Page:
- A REPORT ON A 2-DAY TRAINING WORKSHOP OF HEALTHCARE PROVIDERS ON THE MANAGEMENT OF PRIMARY POSTPARTUM HAEMORRHAGE & ENCLAMPSIA.
- MEN INVOLVEMENT IN ANTENATAL CARE
- STRATEGIC PLAN FOR PREVENTING MATERNAL AND PERINATAL DEATHS AT JUMMAI BABANGIDA ALIYU MATERNAL NEONATAL HOSPITAL, MINNA. NIGER STATE (JBAMNH), NIGERIA.
- Strategic Plan For Preventing Maternal and Prenatal Deaths at the Central Hospital Benin City, Edo State.
- Frequently Asked Questions on Pregnancy, Antenatal and Postnatal Care.
- Prioritizing Maternal Death Reviews in Health systems.
- WHARC Launches Computerized Appointment System (CAS) to Reduce Delay in Antenatal Clinic at Central Hospital Benin City
ABOUT THE PROJECT
The Women’s Health and Action Research Centre (WHARC) has won a competitive grant from the World Health Organization (WHO) to conduct a research titled: “Assessing the Impact of an Intervention to Improve the Quality of Emergency Obstetric Care on Maternal and Perinatal Mortality in Nigeria” which aims at improving the quality of emergency obstetric care and reducing maternal and perinatal mortality in Nigeria.
Severe bleeding after delivery (post-partum haemorrhage), hypertension in pregnancy, obstructed labour, infection after delivery (puerperal infection) and unsafe abortion are the five leading causes of death among pregnant and recently delivered women in Nigeria. Previous research has shown that women experiencing these complications die largely because they are not promptly managed with standard treatment protocols in hospital. Called type 3 delay, it is estimated that up to 40% of pregnant women who die during pregnancy do so because of poor and improper management of complications in hospitals.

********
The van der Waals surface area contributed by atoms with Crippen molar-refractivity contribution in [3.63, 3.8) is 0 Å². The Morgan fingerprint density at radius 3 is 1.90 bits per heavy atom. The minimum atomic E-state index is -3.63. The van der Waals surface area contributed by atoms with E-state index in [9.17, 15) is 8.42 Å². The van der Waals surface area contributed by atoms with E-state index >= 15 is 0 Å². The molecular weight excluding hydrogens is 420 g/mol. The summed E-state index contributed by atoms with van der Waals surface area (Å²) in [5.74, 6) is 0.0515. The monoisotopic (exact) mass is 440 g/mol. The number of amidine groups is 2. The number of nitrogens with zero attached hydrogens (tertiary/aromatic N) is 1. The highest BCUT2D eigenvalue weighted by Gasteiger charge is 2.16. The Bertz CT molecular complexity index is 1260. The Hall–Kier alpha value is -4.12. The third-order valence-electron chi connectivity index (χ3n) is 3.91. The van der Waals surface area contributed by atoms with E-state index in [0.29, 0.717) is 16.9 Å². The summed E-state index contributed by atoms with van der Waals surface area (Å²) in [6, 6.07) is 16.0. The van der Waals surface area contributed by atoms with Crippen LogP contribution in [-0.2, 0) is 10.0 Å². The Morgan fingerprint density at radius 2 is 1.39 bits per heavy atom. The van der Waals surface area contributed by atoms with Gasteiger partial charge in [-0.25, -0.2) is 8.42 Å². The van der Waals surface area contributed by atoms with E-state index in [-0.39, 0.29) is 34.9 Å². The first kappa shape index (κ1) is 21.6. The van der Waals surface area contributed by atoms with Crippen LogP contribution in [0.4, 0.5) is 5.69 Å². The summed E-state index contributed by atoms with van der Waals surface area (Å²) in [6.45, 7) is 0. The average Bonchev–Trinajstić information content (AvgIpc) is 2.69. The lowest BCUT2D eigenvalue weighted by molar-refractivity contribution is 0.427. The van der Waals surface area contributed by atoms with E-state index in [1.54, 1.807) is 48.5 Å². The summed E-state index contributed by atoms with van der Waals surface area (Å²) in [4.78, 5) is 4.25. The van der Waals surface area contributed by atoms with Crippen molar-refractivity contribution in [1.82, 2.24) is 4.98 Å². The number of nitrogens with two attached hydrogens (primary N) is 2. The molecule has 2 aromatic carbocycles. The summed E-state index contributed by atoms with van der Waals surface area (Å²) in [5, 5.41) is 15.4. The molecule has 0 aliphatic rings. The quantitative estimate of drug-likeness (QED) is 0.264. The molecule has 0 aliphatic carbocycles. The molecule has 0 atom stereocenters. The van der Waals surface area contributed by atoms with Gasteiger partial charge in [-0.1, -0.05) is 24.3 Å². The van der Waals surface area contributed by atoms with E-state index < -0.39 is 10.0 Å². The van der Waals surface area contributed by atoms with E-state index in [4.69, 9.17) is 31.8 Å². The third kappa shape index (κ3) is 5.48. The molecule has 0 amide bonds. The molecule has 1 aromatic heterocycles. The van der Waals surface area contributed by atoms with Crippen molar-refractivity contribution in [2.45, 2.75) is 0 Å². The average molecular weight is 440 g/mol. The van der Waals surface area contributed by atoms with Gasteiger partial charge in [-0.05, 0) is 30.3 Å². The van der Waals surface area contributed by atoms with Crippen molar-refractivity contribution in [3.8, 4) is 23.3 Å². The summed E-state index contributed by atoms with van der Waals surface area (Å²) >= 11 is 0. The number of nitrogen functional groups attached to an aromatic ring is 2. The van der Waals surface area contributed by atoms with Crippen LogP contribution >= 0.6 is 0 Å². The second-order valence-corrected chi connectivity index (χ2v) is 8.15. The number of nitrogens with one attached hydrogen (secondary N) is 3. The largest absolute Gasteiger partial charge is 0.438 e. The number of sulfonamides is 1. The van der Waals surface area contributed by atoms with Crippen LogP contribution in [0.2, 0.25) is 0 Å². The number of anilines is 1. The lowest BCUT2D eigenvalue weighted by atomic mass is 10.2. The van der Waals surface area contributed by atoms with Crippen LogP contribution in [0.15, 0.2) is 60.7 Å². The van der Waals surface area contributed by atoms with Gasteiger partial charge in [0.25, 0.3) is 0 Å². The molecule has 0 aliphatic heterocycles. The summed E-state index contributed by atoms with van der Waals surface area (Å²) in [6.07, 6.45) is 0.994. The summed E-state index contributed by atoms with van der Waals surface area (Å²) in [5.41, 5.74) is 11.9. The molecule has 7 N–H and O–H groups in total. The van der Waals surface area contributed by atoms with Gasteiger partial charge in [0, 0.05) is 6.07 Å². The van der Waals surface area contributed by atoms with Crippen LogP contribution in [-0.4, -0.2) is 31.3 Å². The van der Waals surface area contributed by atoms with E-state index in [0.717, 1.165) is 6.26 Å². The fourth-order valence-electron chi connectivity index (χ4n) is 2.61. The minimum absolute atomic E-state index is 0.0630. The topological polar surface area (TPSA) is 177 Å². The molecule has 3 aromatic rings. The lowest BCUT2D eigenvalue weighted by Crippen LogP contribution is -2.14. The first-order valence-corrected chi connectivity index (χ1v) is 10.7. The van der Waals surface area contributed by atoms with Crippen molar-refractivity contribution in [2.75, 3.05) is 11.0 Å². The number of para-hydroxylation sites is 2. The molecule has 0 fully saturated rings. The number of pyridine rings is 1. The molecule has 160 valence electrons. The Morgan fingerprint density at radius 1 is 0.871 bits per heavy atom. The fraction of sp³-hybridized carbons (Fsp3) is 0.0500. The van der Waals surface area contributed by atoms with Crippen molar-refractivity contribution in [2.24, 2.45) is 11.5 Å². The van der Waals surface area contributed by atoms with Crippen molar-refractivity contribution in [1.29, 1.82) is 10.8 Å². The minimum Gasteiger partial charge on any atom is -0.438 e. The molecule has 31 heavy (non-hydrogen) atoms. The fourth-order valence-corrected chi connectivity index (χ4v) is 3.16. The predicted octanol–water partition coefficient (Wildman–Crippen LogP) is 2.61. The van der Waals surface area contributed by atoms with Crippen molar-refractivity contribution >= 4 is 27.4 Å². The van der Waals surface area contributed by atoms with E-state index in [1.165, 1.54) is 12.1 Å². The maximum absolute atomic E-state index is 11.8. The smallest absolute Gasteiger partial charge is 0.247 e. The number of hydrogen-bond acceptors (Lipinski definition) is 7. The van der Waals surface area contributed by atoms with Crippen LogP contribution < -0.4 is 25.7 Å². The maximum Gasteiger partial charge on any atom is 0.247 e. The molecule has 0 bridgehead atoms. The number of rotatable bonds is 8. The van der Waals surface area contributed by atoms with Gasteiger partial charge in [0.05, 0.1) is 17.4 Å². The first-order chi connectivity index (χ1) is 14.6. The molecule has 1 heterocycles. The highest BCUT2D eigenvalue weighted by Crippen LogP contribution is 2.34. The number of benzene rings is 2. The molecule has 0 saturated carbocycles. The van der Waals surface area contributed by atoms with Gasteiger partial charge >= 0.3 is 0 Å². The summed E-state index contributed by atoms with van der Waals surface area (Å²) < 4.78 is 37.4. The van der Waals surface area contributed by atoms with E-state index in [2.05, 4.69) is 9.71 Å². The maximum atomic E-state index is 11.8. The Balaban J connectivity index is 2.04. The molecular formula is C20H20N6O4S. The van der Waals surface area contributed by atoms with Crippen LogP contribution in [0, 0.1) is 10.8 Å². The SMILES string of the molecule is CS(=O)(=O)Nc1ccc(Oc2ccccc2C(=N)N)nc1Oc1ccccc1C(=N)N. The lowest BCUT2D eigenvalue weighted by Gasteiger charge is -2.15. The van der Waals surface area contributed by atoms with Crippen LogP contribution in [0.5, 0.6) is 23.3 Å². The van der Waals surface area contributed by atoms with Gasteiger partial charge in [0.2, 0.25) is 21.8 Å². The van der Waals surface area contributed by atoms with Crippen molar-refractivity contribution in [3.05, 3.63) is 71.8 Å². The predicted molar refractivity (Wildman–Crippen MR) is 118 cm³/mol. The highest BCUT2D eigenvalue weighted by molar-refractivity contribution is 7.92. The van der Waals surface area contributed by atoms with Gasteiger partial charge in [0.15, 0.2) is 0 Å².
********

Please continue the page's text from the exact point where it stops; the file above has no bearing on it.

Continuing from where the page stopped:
Quality obstetric care offered by knowledgeable and highly motivated health care providers is now recognised worldwide as the gold standard for preventing mortality in women who reach hospitals with severe complications of pregnancy.
This National Implementation Research will focus on examining the nature and pattern of emergency obstetric care in six secondary and two tertiary hospitals in the northern and southern zones of Nigeria for three leading causes of maternal and perinatal mortality (postpartum haemorrhage, hypertension and obstructed labour). The results of the initial formative research will be used to adapt and implement a set of evidence-based interventions for improving the quality of care in four of the selected hospitals (three secondary and one tertiary hospital). The intervention will include the improvement of the quality of care for patients presenting with postpartum haemorrhage, eclampsia and obstructed labour using standard protocols and procedures in a timely manner in order to reduce associated case fatality, and decrease maternal and perinatal mortality overall. Four hospitals (one Teaching and three General hospitals) will serve as control hospitals that would be encouraged to continue their normal procedures for managing women who present with complications. By obtaining data from intervention and control sites, the research will be able to test the effectiveness of the intervention package in improving the indicators of quality of care and reducing maternal and perinatal mortality.
WHARC is collaborating with the Federal Ministry of Health and the Nigerian Office of the WHO in implementing the project across four geo-political zones of the country. Within each zone, two contiguous states have been randomly selected for the project for a total of eight states overall. These include Ogun and Oyo States in the South-West, Edo and Delta States in the South-South, Niger State and Abuja FCT in North-Central and Kano and Kaduna State in North-West zones.
The project will span through a period of three years. An Implementation Development Workshop involving 24 multi-disciplinary team members and experts from various parts of the country will hold at WHARC ultra-modern office in Benin City, Edo State on January 21 & 22, 2015, while the research will start in earnest in February 2015. We are hopeful that the results of this essential research will be useful for developing and scaling up policies and practices for improving the delivery of quality emergency obstetrics care throughout the country. Continuous information about this project will be presented to the general public from time to time.
For further details, please contact the following:
1) Dr. Rosemary Ogu, Project Secretary, Department of Obstetrics and Gynaecology, University of Port Harcourt, Rivers State, Nigeria
2) Ms. Best Ojemhen, Program Officer, Women’s Health and Action Research Centre, Km 11, Benin-Lagos Expressway, Benin City. Edo State, Nigeria.
3) Mr. Izehi Stephen Oriakhi, Media Officer, Women’s Health and Action Research Centre, Km 11, Benin-Lagos Expressway, Benin City. Edo State, Nigeria.